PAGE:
There are any number of venture capital firms outside of Oregon that regularly invest in the Portland startup community. One of those firms — which also boasts a few Portland exits — is Madrona Venture Group out of Seattle. Since they’ve already exhibited a willingness to invest in Portland, I thought it might be valuable for Portland startups to have a better understanding of Madrona’s investment themes for 2020.Read More
Like it or not, venture capital dynamics are a part of the startup industry — even though they tend to account for a minuscule percentage of funding for new businesses in general. So if you’re building something new in the tech world, you’re likely considering pursuing equity based financing. But with the pandemic and reportedly less than stellar local dynamics, many folks may be seeking investors outside of their immediate area. Which raises the question: are VCs doing remote deals, these days?Read More
“Risk averse. Conservative.… Out of touch.” They’re all complaints I’ve heard from Portland startup founders when describing the earliest stages of raising capital around these parts. But I always assumed that Seattle — with its extensive tech presence of major headquarters and massive regional offices — was a better environment. Apparently, it’s not. Those quoted comments are Seattle startup founders describing their Angel investment community.Read More
Remember a few weeks back when I mentioned that TechCrunch was compiling a list of venture capitalists that regularly wrote the first checks and led rounds for folks? Well, even if you don’t, the list is now available. It’s called The TechCrunch List. And it features nearly 400 investors, currently.Read More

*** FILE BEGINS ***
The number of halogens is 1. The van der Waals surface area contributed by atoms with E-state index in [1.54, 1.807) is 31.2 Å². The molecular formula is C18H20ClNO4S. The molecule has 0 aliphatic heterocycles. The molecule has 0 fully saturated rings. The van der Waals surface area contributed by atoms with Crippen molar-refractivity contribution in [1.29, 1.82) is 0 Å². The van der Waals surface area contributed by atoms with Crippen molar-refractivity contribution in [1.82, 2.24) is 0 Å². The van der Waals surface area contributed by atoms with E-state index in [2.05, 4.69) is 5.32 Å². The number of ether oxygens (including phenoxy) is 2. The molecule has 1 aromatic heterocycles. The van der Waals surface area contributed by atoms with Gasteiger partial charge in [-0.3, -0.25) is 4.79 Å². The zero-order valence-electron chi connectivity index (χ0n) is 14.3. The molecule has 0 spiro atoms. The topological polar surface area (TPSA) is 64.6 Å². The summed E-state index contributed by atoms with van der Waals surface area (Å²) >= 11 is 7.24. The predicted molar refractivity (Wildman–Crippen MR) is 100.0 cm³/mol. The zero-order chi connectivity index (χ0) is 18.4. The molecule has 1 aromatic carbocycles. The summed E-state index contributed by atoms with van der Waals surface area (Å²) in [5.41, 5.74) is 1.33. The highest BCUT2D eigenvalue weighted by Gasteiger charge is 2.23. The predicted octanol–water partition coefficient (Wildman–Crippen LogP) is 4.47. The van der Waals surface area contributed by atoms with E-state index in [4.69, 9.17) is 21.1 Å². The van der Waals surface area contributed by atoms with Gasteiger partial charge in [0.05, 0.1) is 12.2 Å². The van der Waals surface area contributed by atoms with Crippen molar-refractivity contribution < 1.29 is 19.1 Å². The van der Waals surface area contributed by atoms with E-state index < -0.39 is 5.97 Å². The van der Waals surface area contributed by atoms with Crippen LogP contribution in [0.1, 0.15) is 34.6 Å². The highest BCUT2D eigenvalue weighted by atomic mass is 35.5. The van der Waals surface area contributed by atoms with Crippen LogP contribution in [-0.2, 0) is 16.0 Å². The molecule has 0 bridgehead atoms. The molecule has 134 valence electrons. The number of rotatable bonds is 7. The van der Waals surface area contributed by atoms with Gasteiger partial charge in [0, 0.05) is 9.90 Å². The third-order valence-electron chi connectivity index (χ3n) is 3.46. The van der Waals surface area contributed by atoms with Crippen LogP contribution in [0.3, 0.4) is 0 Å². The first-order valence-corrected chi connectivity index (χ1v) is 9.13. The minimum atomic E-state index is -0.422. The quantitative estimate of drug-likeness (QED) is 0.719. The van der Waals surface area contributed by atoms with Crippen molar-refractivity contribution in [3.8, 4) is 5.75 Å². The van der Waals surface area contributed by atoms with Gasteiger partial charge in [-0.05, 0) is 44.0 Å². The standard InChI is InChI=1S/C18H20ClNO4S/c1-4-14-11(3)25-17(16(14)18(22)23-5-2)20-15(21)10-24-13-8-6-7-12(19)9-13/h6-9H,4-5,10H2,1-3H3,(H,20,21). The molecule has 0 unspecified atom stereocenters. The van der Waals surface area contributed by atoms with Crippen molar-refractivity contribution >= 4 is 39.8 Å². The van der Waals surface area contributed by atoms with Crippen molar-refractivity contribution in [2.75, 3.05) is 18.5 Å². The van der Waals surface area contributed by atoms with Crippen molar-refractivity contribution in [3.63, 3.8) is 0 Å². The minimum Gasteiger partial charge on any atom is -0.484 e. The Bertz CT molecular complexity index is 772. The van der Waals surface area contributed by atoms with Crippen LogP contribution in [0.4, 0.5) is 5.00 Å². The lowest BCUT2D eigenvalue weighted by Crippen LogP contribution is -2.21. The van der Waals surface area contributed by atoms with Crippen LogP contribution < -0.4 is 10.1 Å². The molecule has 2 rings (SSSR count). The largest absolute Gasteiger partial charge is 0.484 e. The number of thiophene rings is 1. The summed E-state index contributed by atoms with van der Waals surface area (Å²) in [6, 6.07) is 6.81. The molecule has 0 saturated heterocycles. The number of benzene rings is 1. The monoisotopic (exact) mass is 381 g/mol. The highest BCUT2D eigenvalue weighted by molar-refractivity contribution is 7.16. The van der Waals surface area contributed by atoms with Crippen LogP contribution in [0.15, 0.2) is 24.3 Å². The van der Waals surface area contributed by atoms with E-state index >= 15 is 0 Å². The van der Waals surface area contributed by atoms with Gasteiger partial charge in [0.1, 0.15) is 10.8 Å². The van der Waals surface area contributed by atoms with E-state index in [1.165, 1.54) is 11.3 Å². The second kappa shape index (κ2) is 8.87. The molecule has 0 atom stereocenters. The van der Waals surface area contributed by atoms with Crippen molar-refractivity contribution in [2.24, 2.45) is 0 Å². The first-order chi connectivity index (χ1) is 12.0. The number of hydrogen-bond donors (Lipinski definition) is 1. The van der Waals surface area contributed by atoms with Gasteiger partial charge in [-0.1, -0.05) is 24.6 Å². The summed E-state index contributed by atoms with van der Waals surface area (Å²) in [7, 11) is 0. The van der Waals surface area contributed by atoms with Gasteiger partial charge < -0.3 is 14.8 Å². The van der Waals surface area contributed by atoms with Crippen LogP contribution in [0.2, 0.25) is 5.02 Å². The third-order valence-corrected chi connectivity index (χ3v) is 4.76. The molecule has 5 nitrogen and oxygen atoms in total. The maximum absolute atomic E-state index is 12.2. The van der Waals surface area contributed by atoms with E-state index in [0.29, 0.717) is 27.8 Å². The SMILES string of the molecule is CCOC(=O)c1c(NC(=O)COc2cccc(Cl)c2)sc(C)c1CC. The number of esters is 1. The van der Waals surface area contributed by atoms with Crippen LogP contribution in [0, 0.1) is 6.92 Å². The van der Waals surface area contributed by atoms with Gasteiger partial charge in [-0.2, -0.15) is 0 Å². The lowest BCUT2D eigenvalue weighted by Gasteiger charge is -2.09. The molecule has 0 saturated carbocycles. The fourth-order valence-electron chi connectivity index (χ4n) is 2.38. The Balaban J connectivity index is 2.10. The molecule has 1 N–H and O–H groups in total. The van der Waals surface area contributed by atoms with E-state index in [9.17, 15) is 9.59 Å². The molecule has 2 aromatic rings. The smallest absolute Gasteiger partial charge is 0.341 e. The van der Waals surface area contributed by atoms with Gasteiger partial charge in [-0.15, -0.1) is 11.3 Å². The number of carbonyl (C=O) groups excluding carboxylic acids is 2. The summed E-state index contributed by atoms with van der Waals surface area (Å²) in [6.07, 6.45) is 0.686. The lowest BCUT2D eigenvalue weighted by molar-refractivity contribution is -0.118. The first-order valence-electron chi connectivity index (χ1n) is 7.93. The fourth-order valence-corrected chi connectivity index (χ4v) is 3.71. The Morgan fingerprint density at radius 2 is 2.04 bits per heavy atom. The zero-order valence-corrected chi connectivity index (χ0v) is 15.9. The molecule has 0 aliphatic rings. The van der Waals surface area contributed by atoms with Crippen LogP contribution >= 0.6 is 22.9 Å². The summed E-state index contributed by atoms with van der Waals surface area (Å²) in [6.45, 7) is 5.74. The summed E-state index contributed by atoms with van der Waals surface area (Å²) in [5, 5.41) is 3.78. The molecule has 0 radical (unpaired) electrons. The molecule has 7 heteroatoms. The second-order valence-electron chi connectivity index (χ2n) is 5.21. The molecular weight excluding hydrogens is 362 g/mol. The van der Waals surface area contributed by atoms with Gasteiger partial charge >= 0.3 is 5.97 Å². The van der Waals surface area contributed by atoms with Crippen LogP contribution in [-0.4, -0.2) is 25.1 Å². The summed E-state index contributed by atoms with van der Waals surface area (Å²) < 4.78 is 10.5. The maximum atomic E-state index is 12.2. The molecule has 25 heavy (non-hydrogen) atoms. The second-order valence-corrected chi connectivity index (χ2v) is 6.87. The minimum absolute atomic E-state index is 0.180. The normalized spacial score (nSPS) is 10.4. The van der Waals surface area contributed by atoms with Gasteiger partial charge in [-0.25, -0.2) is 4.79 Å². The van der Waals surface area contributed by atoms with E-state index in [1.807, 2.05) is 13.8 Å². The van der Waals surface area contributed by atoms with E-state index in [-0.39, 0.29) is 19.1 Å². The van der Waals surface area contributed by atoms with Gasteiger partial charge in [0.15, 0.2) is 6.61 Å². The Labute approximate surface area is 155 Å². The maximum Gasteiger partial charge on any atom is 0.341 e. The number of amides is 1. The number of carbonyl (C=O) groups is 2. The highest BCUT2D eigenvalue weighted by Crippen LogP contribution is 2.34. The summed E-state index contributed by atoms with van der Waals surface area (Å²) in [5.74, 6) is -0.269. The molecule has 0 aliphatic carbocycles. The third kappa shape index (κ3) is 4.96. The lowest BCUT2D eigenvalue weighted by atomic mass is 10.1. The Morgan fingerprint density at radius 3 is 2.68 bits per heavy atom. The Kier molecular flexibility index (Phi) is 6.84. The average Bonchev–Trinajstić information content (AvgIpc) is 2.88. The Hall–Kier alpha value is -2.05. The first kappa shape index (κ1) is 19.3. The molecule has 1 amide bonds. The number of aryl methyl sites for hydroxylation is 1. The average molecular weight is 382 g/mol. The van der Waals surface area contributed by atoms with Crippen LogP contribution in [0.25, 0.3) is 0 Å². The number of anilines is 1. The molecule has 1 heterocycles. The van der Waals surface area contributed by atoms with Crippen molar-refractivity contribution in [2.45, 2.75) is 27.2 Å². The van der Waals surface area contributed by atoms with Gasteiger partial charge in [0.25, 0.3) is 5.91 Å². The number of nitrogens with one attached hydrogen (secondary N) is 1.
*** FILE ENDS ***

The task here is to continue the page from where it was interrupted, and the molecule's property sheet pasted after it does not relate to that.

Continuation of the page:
“No one wants to be the first one in the pool” is a truism regularly bandied about the venture funded startup circles. That’s because — for companies that choose that equity based financing route — landing that first check can be the most critical component of fundraising. But which venture capital firm or Angel is truly the most likely to be that “first money in” for your company? That’s what TechCrunch is seeking to answer with The TechCrunch List.Read More
In some industries, the idea of “closing” can be the worst possible outcome. But in the world of startups, closing is often a very good thing. And the latest news from the Portland Seed Fund is no different. The Portland Business Journal just revealed that PSF has just closed their third fund to the tune of $13.9 million.
Said someone, probably. And thanks to local investor and startup accelerator director Dylan Boyd, there is. It may be incomplete, but it’s likely far better than any list you’ve got going currently. Nearly 2000 folks and firms in the venture capital industry. All talking about what they had for lunch. And probably some VC stuff too.
If you’re a startup that’s looking for some support, there are a couple of opportunities to apply for that sort of assistance. Cascade Angels is currently accepting applications for early stage startups seeking funding. And XXcelerate Fund is accepting applications for the next round of its XXcelerator program for women founded companies.
In the startup world, there are some prevailing assumptions about venture capital and building companies. But just because those assumptions are prevailing doesn’t mean they’re correct. That’s why I always like resources that help demystify the world of venture capital and its impact on companies. Like Venture Deals by Brad Feld and Jason Mendelson.
Over the past ten years, we’ve seen a change in venture capital in Oregon. Previously dominant VCs have stopped investing or become less active while a series of new players have entered the market. And outside investment—folks from other states who have invested in Oregon companies—has definitely seen an upswing. But who are the new leaders in VC in Oregon startups—and are they local? PitchBook crunched some numbers for us.